Issuu on Google+

FREE | OCT. 19-25, 2016

Stand by your man Apopka preacher Paula White and presidential nominee Donald Trump are a match made in alt-right heaven by Mark I. Pinsky, page 10 1

ORLANDO WEEKLY ● OCT. 19-25, 2016


ORLANDO WEEKLY ● OCT. 19-25, 2016

OCT. 19-25, 2016



Publisher Graham Jarrett Editor Jessica Bryce Young

FREE | OCT. 19-25, 2016

Editorial Staff Writer Monivette Cordeiro Calendar Editor Thaddeus McCollum Music Editor Matthew Moyer Digital Content Editor Colin Wolf Interns Adam Manno, Aileen Perilla, Martina Smith, Marimar Toledo Contributors Rob Bartlett, Jen Cray, James Dechert, Hannah Glogower, Liv Jonse, Holly V. Kapherr, Faiyaz Kara, Seth Kubersky, Bao Le-Huu, Marissa Mahoney, Nick McGregor, Cameron Meier, Richard Reep, Sierra Reese, Joey Roulette, Steve Schneider, Abby Stassen, Ken Storey Advertising Major Accounts Specialist Leslie Egan Senior Multimedia Account Executive Dan Winkler Account Manager Lindsey Hahn Multimedia Account Executives Patty Fisher, Jessica Flynn, Shannon Maggio, Scott Navarro Classified and Legal Rep Jerrica Schwartz Marketing and Events Events Director Zackary Rowe Events and Promotions Manager Brad Van De Bogert Marketing and Events Coordinator Rachel Hoyle Marketing & Events Interns Stephanie Viera Creative Services Creative Services Manager Shelby Sloan Editorial Designer Chris Tobar Rodriguez Graphic Designer Melissa McHenry Graphic Designer Ian Jones Business Operations Manager Hollie Mahadeo Business Assistant Allysha Willison Circulation Circulation Manager Collin Modeste Euclid Media Group Chief Executive Officer Andrew Zelman Chief Operating Officers Chris Keating, Michael Wagner Human Resources Director Lisa Beilstein Digital Operations Coordinator Jaime Monzon National Advertising: Voice Media Group 1-888-278-9866, Orlando Weekly Inc. 16 W. Pine St. Orlando, Florida 32801


Cover art by Chris Tobar Rodriguez







7 Pulse: In Memoriam

24 Ah, sweet mystery meat of life Ten top tube steaks around town

36 Love their way

A profile of Pulse Nightclub shooting victim Luis Daniel Conde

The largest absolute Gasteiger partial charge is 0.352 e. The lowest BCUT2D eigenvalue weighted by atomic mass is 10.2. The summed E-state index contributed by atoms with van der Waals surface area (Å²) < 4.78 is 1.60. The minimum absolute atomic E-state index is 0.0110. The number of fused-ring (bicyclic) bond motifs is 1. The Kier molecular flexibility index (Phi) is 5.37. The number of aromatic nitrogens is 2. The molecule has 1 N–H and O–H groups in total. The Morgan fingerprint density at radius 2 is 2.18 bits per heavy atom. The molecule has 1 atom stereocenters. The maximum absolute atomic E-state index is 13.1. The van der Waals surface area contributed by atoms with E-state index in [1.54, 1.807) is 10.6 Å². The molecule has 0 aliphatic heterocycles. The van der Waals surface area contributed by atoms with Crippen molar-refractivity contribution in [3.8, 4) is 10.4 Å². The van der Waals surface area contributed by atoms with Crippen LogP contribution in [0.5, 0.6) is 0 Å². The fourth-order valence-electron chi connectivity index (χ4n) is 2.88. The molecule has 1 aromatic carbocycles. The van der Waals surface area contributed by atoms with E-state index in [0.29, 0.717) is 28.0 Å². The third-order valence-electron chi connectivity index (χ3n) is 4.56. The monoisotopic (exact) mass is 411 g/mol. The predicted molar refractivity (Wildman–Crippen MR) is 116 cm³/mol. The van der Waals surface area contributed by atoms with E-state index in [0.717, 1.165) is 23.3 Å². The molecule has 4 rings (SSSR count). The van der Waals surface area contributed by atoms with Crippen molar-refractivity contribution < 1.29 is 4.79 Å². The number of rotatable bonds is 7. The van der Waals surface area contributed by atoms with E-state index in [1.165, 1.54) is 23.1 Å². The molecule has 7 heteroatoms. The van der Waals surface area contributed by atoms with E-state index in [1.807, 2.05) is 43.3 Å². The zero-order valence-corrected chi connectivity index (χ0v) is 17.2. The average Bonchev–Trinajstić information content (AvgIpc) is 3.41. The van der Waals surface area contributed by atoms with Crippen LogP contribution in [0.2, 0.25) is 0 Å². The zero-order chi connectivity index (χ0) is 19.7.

24 Tip Jar


The Bear & Peacock Brewery is in soft-opening mode, Maxine’s on Shine will not be moving, plus more in our weekly food roundup

News you need to know but may have missed in the past week

7 This Modern World 8 Legends of the Fall

36 Picks This Week Great live music rattles Orlando every night New wave survivors Psychedelic Furs hit the heartbreak beat

39 This Little Underground Ho99o9 torches the Milk District in their Orlando debut, Moon Jelly becomes the Calliope Co. and prepares for L.A. move

26 Bar Exam Visiting Nora’s Sugar Shack is more akin to visiting a friend with fine taste than it is to a typical bar

The world – and the GOP – after Trump: The roots of Trumpism will remain embedded in the Republican Party

29 Recently Reviewed Short takes on restaurants we’ve visited recently

10 Stand by your man Apopka preacher Paula White and presidential nominee Donald Trump are a match made in altright heaven

Phone 407-377-0400 Fax 407-377-0420 Orlando Weekly is published every week by Euclid Media Group Orlando Distribution Orlando Weekly is available free of charge, limited to one copy per reader. Copyright notice: The entire contents of Orlando Weekly are copyright 2016 by Euclid Media Group LLC. Reproduction in whole or in part without written permission of the publisher is prohibited. Publisher does not assume any liability for unsolicited manuscripts, materials, or other content. Any submission must include a stamped, self-addressed envelope. All editorial, advertising, and business correspondence should be mailed to the address listed above. Subscriptions: Additional copies or back issues may be purchased at the Orlando Weekly offices for $1. Six-month domestic subscriptions may be purchased for $75; one-year subscriptions for $125. Periodical Postage Pending at Orlando, FL POSTMASTER: Send address changes to ORLANDO WEEKLY 16 W. Pine St. Orlando, FL 32801.







34 Film Listings